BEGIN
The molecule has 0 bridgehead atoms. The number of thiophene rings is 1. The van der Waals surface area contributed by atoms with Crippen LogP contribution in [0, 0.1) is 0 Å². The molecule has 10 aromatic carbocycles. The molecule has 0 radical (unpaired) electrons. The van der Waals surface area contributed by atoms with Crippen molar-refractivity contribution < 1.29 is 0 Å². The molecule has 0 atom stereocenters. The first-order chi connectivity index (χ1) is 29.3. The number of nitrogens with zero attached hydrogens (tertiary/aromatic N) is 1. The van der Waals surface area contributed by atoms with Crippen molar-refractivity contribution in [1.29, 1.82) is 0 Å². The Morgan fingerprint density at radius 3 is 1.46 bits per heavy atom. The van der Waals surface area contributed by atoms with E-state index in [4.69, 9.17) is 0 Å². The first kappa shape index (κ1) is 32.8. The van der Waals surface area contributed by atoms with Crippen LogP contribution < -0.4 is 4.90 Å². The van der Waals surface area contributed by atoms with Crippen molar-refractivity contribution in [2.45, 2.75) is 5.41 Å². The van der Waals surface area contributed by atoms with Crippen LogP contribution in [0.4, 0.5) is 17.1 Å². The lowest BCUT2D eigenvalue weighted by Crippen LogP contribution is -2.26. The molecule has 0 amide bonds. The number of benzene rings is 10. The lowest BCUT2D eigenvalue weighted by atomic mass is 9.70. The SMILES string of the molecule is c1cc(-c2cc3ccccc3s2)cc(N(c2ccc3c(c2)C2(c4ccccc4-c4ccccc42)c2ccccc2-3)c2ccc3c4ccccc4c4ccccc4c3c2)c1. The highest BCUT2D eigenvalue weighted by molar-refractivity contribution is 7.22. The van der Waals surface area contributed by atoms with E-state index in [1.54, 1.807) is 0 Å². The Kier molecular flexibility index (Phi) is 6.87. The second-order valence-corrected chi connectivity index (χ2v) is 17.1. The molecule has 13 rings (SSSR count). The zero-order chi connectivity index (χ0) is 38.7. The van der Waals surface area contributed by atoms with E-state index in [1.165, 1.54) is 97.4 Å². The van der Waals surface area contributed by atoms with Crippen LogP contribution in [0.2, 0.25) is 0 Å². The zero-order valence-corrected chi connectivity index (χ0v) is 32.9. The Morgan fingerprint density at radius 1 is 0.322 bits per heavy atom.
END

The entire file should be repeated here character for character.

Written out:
The molecule has 0 bridgehead atoms. The number of thiophene rings is 1. The van der Waals surface area contributed by atoms with Crippen LogP contribution in [0, 0.1) is 0 Å². The molecule has 10 aromatic carbocycles. The molecule has 0 radical (unpaired) electrons. The van der Waals surface area contributed by atoms with Crippen molar-refractivity contribution < 1.29 is 0 Å². The molecule has 0 atom stereocenters. The first-order chi connectivity index (χ1) is 29.3. The number of nitrogens with zero attached hydrogens (tertiary/aromatic N) is 1. The van der Waals surface area contributed by atoms with Crippen molar-refractivity contribution in [1.29, 1.82) is 0 Å². The Morgan fingerprint density at radius 3 is 1.46 bits per heavy atom. The van der Waals surface area contributed by atoms with E-state index in [4.69, 9.17) is 0 Å². The first kappa shape index (κ1) is 32.8. The van der Waals surface area contributed by atoms with Crippen LogP contribution < -0.4 is 4.90 Å². The van der Waals surface area contributed by atoms with Crippen molar-refractivity contribution in [2.45, 2.75) is 5.41 Å². The van der Waals surface area contributed by atoms with Crippen LogP contribution in [0.4, 0.5) is 17.1 Å². The lowest BCUT2D eigenvalue weighted by Crippen LogP contribution is -2.26. The molecule has 0 amide bonds. The number of benzene rings is 10. The lowest BCUT2D eigenvalue weighted by atomic mass is 9.70. The SMILES string of the molecule is c1cc(-c2cc3ccccc3s2)cc(N(c2ccc3c(c2)C2(c4ccccc4-c4ccccc42)c2ccccc2-3)c2ccc3c4ccccc4c4ccccc4c3c2)c1. The highest BCUT2D eigenvalue weighted by molar-refractivity contribution is 7.22. The van der Waals surface area contributed by atoms with E-state index in [1.54, 1.807) is 0 Å². The Kier molecular flexibility index (Phi) is 6.87. The second-order valence-corrected chi connectivity index (χ2v) is 17.1. The molecule has 13 rings (SSSR count). The zero-order chi connectivity index (χ0) is 38.7. The van der Waals surface area contributed by atoms with E-state index in [1.165, 1.54) is 97.4 Å². The van der Waals surface area contributed by atoms with Crippen LogP contribution in [0.2, 0.25) is 0 Å². The zero-order valence-corrected chi connectivity index (χ0v) is 32.9. The Morgan fingerprint density at radius 1 is 0.322 bits per heavy atom.